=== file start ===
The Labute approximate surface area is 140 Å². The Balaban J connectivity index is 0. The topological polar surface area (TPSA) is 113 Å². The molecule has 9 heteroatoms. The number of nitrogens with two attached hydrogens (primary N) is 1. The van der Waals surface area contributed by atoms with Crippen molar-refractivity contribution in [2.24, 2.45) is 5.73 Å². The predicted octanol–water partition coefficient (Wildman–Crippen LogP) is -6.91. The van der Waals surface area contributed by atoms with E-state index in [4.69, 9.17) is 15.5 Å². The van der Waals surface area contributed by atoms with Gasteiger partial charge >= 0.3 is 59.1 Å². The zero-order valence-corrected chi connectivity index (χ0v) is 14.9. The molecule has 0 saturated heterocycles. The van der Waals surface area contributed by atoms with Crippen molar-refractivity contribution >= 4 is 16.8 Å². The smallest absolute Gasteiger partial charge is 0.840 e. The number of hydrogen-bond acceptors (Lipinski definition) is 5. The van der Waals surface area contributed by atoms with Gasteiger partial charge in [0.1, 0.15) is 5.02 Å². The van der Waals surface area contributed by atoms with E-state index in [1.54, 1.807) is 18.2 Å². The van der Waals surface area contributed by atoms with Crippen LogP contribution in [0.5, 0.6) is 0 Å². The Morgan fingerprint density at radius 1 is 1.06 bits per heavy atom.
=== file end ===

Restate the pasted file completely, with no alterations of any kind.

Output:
The Labute approximate surface area is 140 Å². The Balaban J connectivity index is 0. The topological polar surface area (TPSA) is 113 Å². The molecule has 9 heteroatoms. The number of nitrogens with two attached hydrogens (primary N) is 1. The van der Waals surface area contributed by atoms with Crippen molar-refractivity contribution in [2.24, 2.45) is 5.73 Å². The predicted octanol–water partition coefficient (Wildman–Crippen LogP) is -6.91. The van der Waals surface area contributed by atoms with E-state index in [4.69, 9.17) is 15.5 Å². The van der Waals surface area contributed by atoms with Gasteiger partial charge >= 0.3 is 59.1 Å². The zero-order valence-corrected chi connectivity index (χ0v) is 14.9. The molecule has 0 saturated heterocycles. The van der Waals surface area contributed by atoms with Crippen molar-refractivity contribution >= 4 is 16.8 Å². The smallest absolute Gasteiger partial charge is 0.840 e. The number of hydrogen-bond acceptors (Lipinski definition) is 5. The van der Waals surface area contributed by atoms with Gasteiger partial charge in [0.1, 0.15) is 5.02 Å². The van der Waals surface area contributed by atoms with E-state index in [1.54, 1.807) is 18.2 Å². The van der Waals surface area contributed by atoms with Crippen LogP contribution in [0.5, 0.6) is 0 Å². The Morgan fingerprint density at radius 1 is 1.06 bits per heavy atom.